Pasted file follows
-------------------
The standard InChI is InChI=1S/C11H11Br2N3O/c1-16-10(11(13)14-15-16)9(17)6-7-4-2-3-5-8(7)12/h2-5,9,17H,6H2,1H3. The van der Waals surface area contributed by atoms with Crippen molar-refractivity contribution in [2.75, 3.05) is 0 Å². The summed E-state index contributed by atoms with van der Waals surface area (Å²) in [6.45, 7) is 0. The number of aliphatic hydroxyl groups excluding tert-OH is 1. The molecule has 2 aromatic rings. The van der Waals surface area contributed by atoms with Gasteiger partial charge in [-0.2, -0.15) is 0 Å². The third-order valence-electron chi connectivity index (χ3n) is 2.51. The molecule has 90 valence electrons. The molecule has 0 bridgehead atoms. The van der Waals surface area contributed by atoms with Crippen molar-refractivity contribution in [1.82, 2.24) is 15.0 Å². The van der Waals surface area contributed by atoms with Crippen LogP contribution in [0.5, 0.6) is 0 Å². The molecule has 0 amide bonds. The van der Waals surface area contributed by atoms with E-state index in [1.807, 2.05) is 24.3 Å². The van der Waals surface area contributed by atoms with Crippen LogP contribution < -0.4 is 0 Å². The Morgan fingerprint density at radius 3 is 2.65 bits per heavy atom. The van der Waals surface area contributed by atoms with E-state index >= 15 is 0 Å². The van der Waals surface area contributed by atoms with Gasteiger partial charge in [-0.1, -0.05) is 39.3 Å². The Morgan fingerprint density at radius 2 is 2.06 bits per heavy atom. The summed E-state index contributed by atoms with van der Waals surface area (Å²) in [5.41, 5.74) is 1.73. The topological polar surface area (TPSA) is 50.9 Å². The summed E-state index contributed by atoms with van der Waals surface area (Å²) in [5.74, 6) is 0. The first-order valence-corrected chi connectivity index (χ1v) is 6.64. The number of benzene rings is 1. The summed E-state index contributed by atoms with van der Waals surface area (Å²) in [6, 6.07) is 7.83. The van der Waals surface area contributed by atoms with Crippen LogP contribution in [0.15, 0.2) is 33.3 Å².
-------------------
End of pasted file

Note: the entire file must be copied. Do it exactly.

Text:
The standard InChI is InChI=1S/C11H11Br2N3O/c1-16-10(11(13)14-15-16)9(17)6-7-4-2-3-5-8(7)12/h2-5,9,17H,6H2,1H3. The van der Waals surface area contributed by atoms with Crippen molar-refractivity contribution in [2.75, 3.05) is 0 Å². The summed E-state index contributed by atoms with van der Waals surface area (Å²) in [6.45, 7) is 0. The number of aliphatic hydroxyl groups excluding tert-OH is 1. The molecule has 2 aromatic rings. The van der Waals surface area contributed by atoms with Gasteiger partial charge in [-0.2, -0.15) is 0 Å². The third-order valence-electron chi connectivity index (χ3n) is 2.51. The molecule has 90 valence electrons. The molecule has 0 bridgehead atoms. The van der Waals surface area contributed by atoms with Crippen molar-refractivity contribution in [1.82, 2.24) is 15.0 Å². The van der Waals surface area contributed by atoms with Crippen LogP contribution in [0.5, 0.6) is 0 Å². The molecule has 0 amide bonds. The van der Waals surface area contributed by atoms with E-state index in [1.807, 2.05) is 24.3 Å². The van der Waals surface area contributed by atoms with Crippen LogP contribution < -0.4 is 0 Å². The Morgan fingerprint density at radius 3 is 2.65 bits per heavy atom. The van der Waals surface area contributed by atoms with E-state index >= 15 is 0 Å². The van der Waals surface area contributed by atoms with Gasteiger partial charge in [-0.1, -0.05) is 39.3 Å². The Morgan fingerprint density at radius 2 is 2.06 bits per heavy atom. The summed E-state index contributed by atoms with van der Waals surface area (Å²) in [5.41, 5.74) is 1.73. The topological polar surface area (TPSA) is 50.9 Å². The summed E-state index contributed by atoms with van der Waals surface area (Å²) in [5.74, 6) is 0. The first-order valence-corrected chi connectivity index (χ1v) is 6.64. The number of benzene rings is 1. The summed E-state index contributed by atoms with van der Waals surface area (Å²) in [6, 6.07) is 7.83. The van der Waals surface area contributed by atoms with Crippen LogP contribution in [0.15, 0.2) is 33.3 Å².